You live smack in the best state to trot that vet tech degree with a bit more schooling and land a job teaching Ag classes.
Make a better than decent salary, teach kids about caring for and you are still immersed with animals...
Think it is Pinellas County that had a equus dominant Ag class, specific to domesticated hooved livestock that not only did normal learning of rote stuff but also had a breeding stallion, mares, babies and the students worked hands-on in that program learning how to do, why you do, when you do, and when you don't but to call a SOS cause you got big problems..
I don't know if that particular class still exists but the Ag stuff does and it can branch to many other woven intricacies of animal husbandry.
Personally, I would not
want to be a farrier or trimmer for anything.
Not every horse is nice nor are their owners..
The nice animals are great, but you always have a few that rodeo time, injuries occur, you get hurt can't work and damages to your spine don't heal ever quite the same...yea, not going down that path.
Watch your farrier move after doing your horse and a few others...ask him how his back and body really are...
Do you want to become a vet...6 years more of intense education plus internship, huge incredible debt and if you want to make a good living you go small animal cause large animal vets get banged up, hurt and I'll catch you next time for bills paid..
Small animal vets, you want to go home with Fluffy, pay the bill now before out the door is allowed. Done.
Being a "trainer" sounds wonderful, glorious a job but in reality back-breaking work and you are ripe to be injured...then what?
What you propose doing of flipping...you need to buy and sell in 3 -4 weeks time at most to make a profit.
Can you train and flip one that fast?
Every day after eats your profit margin up fast...
Everything you have considered sound great but there is little money in it that you describe.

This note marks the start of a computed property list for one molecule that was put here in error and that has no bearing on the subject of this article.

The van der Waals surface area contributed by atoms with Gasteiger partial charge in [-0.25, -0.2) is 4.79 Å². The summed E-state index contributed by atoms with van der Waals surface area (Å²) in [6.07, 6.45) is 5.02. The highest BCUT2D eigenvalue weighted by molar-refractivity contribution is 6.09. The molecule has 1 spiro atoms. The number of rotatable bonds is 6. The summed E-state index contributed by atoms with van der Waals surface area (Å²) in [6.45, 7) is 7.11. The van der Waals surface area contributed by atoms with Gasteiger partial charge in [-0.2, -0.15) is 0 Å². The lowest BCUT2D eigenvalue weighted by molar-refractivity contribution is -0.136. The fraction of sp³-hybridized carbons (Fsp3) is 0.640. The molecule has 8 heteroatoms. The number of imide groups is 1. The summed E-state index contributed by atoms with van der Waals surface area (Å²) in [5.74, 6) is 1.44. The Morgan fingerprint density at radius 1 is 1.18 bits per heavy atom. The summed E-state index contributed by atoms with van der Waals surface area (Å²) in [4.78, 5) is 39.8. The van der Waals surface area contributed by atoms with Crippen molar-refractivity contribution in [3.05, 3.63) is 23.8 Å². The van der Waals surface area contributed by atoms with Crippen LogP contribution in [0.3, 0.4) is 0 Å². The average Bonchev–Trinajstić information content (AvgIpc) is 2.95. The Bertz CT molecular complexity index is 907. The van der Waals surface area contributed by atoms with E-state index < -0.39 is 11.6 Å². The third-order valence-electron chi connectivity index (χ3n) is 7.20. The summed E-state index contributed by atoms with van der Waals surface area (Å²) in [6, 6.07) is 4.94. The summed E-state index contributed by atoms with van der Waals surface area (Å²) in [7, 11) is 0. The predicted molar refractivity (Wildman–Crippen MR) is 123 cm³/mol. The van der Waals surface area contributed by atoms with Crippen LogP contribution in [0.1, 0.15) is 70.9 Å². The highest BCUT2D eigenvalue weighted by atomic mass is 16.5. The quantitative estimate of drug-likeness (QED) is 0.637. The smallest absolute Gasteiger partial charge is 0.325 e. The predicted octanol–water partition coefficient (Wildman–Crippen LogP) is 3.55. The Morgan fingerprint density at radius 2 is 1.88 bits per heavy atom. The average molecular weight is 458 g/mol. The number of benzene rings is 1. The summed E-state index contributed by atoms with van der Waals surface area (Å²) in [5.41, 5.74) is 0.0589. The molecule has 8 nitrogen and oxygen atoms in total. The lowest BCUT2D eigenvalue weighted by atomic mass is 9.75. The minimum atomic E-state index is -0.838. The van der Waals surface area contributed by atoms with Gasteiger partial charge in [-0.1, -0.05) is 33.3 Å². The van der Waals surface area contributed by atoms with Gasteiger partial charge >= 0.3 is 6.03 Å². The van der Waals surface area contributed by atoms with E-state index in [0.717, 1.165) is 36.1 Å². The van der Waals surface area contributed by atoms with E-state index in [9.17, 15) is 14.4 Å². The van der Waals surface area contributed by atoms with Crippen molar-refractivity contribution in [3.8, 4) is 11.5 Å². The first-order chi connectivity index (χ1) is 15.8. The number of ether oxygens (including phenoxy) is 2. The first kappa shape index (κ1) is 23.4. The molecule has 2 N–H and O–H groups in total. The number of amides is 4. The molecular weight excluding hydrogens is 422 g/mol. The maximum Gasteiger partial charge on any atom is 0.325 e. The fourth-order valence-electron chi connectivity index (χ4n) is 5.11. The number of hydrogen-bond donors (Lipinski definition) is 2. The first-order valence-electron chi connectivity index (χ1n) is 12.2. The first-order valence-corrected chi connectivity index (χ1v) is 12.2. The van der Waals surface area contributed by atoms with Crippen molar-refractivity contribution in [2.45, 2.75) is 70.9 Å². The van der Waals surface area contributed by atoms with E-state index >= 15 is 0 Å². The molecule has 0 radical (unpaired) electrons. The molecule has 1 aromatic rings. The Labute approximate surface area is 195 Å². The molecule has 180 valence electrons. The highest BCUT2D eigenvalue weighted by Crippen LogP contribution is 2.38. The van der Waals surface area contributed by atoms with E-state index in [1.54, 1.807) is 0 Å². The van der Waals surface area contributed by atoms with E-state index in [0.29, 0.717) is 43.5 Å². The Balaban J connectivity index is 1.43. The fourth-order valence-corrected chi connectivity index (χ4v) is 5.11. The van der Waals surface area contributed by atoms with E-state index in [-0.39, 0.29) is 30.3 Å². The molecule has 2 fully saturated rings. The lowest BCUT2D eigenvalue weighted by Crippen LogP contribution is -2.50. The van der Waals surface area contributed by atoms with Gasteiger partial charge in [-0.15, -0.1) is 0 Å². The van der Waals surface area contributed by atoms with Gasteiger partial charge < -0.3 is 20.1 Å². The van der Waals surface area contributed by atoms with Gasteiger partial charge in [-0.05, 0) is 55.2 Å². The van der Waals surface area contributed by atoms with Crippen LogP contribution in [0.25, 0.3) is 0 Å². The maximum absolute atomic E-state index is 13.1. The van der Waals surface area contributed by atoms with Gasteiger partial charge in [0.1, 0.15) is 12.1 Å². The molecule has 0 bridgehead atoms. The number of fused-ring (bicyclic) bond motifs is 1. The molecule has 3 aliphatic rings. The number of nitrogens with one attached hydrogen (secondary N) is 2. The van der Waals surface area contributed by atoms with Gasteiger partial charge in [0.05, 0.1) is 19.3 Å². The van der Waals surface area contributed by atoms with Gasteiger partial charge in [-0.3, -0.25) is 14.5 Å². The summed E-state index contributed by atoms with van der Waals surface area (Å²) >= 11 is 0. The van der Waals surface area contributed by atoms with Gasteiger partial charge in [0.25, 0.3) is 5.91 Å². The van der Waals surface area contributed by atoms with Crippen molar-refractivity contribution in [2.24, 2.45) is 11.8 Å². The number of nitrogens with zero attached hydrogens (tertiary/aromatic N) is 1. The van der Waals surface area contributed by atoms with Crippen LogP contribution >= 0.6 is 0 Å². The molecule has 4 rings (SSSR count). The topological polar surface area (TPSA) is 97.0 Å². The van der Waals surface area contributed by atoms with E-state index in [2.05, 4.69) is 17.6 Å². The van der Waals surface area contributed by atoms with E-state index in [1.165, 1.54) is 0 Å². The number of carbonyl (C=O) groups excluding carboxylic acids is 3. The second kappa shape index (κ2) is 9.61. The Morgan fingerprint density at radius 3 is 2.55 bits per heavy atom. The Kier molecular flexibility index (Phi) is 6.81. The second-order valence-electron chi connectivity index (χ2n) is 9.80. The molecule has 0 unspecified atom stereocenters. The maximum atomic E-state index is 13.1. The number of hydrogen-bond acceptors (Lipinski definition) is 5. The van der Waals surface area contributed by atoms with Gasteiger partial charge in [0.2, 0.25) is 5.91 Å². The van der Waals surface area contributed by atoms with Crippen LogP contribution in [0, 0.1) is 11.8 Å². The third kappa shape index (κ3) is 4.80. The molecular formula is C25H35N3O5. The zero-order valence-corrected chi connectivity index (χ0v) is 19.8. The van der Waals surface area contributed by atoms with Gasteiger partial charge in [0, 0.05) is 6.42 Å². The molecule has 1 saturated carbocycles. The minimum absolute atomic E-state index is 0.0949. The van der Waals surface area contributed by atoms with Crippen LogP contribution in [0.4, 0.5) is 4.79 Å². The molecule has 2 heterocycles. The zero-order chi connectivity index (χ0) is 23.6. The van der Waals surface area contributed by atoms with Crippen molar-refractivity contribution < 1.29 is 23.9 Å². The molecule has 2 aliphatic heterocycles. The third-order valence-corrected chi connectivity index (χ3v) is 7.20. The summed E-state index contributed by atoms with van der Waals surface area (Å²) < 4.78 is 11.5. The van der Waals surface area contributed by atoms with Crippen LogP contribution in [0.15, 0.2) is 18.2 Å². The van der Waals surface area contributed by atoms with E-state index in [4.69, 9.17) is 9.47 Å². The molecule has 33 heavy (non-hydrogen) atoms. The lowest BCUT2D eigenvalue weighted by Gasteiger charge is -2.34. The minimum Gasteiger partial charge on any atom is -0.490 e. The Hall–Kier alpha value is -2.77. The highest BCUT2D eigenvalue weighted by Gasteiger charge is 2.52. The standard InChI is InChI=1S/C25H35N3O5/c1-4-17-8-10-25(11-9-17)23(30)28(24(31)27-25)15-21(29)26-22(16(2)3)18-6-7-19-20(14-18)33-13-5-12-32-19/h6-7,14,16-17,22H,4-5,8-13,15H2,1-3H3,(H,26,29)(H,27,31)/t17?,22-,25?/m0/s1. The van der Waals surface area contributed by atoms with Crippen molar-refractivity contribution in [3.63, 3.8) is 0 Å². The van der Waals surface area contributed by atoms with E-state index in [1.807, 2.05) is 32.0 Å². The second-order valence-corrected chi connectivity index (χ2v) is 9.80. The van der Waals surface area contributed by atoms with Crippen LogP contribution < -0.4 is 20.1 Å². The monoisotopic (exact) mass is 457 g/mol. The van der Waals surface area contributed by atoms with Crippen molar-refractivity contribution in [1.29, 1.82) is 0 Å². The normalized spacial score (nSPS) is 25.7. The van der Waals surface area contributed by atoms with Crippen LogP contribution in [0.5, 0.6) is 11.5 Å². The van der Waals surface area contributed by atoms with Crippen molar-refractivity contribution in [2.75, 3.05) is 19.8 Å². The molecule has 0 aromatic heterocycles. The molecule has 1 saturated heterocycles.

High risk jobs, physically your body is beat by the time you are 40 - 50 at most...
Wonder why CA does what he does the way he does it?
Cause he beat his body up trying to make a name for himself before he became a gimmick same as any other "known" trainer out there...so now he is marketing fodder and prances around a ring, a far cry from the trainer he once was eons ago when he really was training.
You describe living on a working ranch...we have several members here who do that...
Hopefully they will join in the discussion and explain about the less glamorous side to their lifestyle of hard work.
It takes a very special person, a unique personality to work so hard day in and day out 24/7 often for peanuts. 40 hours a week, not likely...work till done is much more like it.
The good ones make decent to good money...but they had to prove themselves and earn it every step of the way and still need to be a leader of the team or be pushed aside.
I myself worked the horse barns...never a holiday off.
Worked sick, worked injured...special occasion - not till I finish my work and pray for no emergency to happen as I close for the night.
I was paid really well because I worked for a wealthy family beyond most peoples imagination...but I worked hard for my money.
That was great till I wanted, needed some me time.
You can't push and punish your body like you are referring to doing for literally 40 years and expect to be healthy and carefree no aches or pains...it doesn't work that way.
You can't afford to retire early cause you live paycheck to paycheck as most of us do.
You have to think about not tomorrow or next week, month or year...but think about do you want to be doing this 20 years from now? Really?
And finally, what you think about doing now is as a hobby...
Once it becomes your source of income some of the rosy glasses tarnish and a different side of the industry is revealed. Some of the reason my answers in posts seem so harsh is the rosy glasses were ripped off years ago and reality is a tough educator.
I went from my dream job of working with horses to walking away totally...the horse crazy girl...done, fed-up, no more.
Don't allow your passion for the animal to destroy you when it is no longer fun but a dreaded job that is killing your spirit, breaking your back and bones and you no longer want to do...
I strongly urge you to find something where you can have horses as your hobby, a part-time venture to play and dabble in but not as your sole source of income cause the fun stops when the reality awakens and the bills to survive arrive...
Good luck...consider wisely and choose a career where there is a need for your talents 20+ years further in time...
You're young, retirement isn't but a blimp on the horizon now, but getting to that blip so you can enjoy it....very precious.
A job that pays well, has perks of vacations, holidays, time-off paid, friends and companionship in shared activities and that can afford to keep your passion alive and going forth, health benefits and retirement...now that is a dream job to pursue.
Keep horses as a passion and hobby, not to make your living solely by...that would be my "motherly" advice to any child.